Here we investigated the neural architecture of the microglomerular synaptic clusters in the LBU and MBU of the honeybee brain and provide 3D reconstructions of these structures based on confocal microscopy, as well as ultrastructural and immunohistochemical analyses. We discuss the possible role of these structures in higher-order visual computations achieved at the level of the CX and relate these hypotheses to the visual biology of the honeybee.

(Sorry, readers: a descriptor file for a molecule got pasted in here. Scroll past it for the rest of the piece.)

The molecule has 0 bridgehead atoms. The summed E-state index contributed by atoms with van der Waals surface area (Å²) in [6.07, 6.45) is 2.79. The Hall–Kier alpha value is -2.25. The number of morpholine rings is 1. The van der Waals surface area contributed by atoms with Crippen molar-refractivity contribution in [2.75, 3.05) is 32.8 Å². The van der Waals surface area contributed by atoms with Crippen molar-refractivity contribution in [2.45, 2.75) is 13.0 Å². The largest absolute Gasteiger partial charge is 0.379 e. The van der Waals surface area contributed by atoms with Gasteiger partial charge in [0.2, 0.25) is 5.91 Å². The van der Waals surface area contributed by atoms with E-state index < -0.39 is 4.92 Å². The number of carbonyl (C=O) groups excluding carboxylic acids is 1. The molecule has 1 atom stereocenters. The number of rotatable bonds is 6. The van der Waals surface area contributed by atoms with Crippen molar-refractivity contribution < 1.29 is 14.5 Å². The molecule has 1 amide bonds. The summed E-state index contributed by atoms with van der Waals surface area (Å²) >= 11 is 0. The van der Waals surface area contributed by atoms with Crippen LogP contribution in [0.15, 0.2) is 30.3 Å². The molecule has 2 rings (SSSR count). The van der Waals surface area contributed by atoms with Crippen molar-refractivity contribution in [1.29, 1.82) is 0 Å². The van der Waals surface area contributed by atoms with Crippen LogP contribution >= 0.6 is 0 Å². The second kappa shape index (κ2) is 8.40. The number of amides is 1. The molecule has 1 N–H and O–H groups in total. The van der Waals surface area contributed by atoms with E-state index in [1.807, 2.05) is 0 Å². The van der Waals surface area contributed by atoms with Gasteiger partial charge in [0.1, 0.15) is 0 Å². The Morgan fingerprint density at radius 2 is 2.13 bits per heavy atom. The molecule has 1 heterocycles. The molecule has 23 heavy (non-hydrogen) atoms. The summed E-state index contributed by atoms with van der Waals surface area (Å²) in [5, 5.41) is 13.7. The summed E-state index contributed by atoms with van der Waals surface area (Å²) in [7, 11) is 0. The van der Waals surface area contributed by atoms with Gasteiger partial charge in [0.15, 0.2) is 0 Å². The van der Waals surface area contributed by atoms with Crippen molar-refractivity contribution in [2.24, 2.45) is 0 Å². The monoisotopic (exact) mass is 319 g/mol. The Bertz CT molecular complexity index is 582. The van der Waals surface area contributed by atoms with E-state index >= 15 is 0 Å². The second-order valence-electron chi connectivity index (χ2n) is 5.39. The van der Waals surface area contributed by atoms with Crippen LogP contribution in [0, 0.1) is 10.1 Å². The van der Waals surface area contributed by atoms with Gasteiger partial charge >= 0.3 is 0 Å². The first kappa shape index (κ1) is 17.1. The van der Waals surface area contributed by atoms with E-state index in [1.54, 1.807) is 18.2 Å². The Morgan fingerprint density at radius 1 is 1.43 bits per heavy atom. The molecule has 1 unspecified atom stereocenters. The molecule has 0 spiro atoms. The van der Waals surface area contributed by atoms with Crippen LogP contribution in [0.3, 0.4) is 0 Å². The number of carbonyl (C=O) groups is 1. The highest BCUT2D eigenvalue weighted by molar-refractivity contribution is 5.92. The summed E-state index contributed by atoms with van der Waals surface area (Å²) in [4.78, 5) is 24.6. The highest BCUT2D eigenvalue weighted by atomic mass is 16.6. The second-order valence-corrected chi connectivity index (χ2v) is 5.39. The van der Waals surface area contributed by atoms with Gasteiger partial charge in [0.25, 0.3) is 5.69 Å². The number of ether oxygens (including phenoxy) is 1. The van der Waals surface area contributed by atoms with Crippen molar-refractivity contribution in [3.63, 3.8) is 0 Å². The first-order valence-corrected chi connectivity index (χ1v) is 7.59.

Materials and Methods

Animals

Free-flying worker honeybee foragers (Apis mellifera) were caught at the entrance of an outdoor hive. Bees were placed in small glass vials and cooled on ice until they ceased moving.

Dextran-Injected Whole Mount Brains